Pokemon GO has been released for approximately three weeks and has spread quickly than the most virulent computer virus. The game is an augmented reality treasure hunt: players navigate around a map of the real world in the search for Pokémon. When they are close to these beasts, the smartphone fires up the camera and the player must capture the Pokémon monster by flicking Pokeballs at the critter. Captured monsters may be trained in a Pokemon Gym and players can make stops at Pokestops to gain features and benefits. The game sounds simple but has proven to be remarkably addictive: it's still early days, but so far the number of active players quickly surpassed the number of regular Twitter users. It remains to be seen how these regular player numbers settle down in the medium to longer term. In the meantime, the game has certainly captured the headlines and we have seen many stories around the players and the service. Some players have disregarded the Pokemon GO splashscreen when one launches the application, which reminds people to pay attention to their surroundings. We've seen reports of criminals deliberately camping out at Pokestops to target unaware players and in Orlando, two teenagers were confronted by a man with a sidearm believing that they had robbed him.
However, things have taken a more sinister turn in Bosnia, formerly Yugoslavia. The region suffered from a devastating conflict between 1992 – 1995. Following the war, an estimated 2.3% of the territory could still have unexploded landmines and similar devices and over half a million people live close to areas believed to contain these dangerous explosives. These areas are signposted to warn people of the dangers but we have today seen a report in British newspaper, The Guardian, detailing how Bosnian authorities are reminding Pokemon GO players to avoid these areas when playing the game. Landmines are a particularly nasty anti-personnel weapon as extracting a seriously injured victim from a minefield is dangerous and difficult. The Bosnian organisation, NGO Posavina Bez Mina, warned players on its Facebook page that it had received reports of Pokemon GO players going into known dangerous or unknown areas in search of a Pokémon to capture.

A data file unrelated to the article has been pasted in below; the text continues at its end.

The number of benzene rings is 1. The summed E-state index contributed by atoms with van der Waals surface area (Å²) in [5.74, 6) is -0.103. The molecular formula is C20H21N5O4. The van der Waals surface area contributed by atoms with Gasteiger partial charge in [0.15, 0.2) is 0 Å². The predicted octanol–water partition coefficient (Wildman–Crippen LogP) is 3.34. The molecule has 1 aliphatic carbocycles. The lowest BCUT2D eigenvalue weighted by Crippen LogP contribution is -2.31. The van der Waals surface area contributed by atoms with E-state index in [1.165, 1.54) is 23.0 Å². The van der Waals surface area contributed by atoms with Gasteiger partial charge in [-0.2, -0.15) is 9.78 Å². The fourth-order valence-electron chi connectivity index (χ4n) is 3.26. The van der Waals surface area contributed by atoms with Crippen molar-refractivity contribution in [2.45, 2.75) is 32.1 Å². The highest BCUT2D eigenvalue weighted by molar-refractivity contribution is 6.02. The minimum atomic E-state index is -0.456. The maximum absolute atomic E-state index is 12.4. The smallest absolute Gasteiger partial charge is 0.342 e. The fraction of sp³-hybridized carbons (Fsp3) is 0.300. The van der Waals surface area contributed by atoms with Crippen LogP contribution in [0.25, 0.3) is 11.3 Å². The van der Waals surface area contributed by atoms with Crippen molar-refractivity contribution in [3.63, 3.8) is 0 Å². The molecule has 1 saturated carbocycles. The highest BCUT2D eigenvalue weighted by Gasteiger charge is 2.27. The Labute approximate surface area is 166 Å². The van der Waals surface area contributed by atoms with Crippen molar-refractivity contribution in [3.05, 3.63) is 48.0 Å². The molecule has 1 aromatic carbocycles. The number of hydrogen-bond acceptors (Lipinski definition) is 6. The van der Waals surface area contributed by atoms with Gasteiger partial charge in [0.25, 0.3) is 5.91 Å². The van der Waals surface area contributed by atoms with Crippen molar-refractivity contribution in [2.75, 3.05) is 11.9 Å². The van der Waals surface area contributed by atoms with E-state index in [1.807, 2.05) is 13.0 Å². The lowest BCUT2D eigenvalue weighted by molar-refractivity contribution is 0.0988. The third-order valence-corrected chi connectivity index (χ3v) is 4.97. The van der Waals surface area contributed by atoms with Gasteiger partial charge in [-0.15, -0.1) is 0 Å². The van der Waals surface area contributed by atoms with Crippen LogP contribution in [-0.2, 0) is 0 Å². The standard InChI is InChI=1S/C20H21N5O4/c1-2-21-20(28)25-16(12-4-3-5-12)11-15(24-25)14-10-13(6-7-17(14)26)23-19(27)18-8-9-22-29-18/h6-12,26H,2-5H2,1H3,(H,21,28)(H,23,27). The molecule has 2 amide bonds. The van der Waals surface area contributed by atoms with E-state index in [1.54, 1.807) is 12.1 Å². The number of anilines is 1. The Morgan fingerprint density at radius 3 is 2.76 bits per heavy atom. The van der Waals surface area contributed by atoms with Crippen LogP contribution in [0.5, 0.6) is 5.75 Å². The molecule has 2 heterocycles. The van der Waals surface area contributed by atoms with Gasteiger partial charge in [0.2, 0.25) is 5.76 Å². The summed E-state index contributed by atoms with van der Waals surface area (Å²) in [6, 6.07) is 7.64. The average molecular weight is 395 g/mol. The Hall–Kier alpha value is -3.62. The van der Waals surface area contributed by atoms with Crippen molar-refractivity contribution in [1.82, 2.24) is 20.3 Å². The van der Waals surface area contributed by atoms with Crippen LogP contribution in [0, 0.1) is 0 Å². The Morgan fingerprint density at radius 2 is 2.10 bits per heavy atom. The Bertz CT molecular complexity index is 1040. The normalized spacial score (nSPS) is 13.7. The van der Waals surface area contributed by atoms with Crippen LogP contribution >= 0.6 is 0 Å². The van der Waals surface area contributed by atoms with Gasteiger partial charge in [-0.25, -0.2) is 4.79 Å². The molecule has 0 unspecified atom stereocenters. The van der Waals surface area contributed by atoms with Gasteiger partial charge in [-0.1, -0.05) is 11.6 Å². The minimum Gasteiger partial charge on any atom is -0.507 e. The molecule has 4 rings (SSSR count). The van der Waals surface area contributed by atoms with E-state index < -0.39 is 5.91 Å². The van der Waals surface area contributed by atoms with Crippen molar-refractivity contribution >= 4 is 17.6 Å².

We would hope that the NGO Posavina Bez Mina is contacting the developer in order to remove areas of the map that contain, or are believed to contain, landmines in order to discourage Pokémon GO players from venturing into these parts. Since 1995, landmines are believed to have killed around six hundred people and injured almost twice as many and we would hope there are no Pokemon GO-related casualties.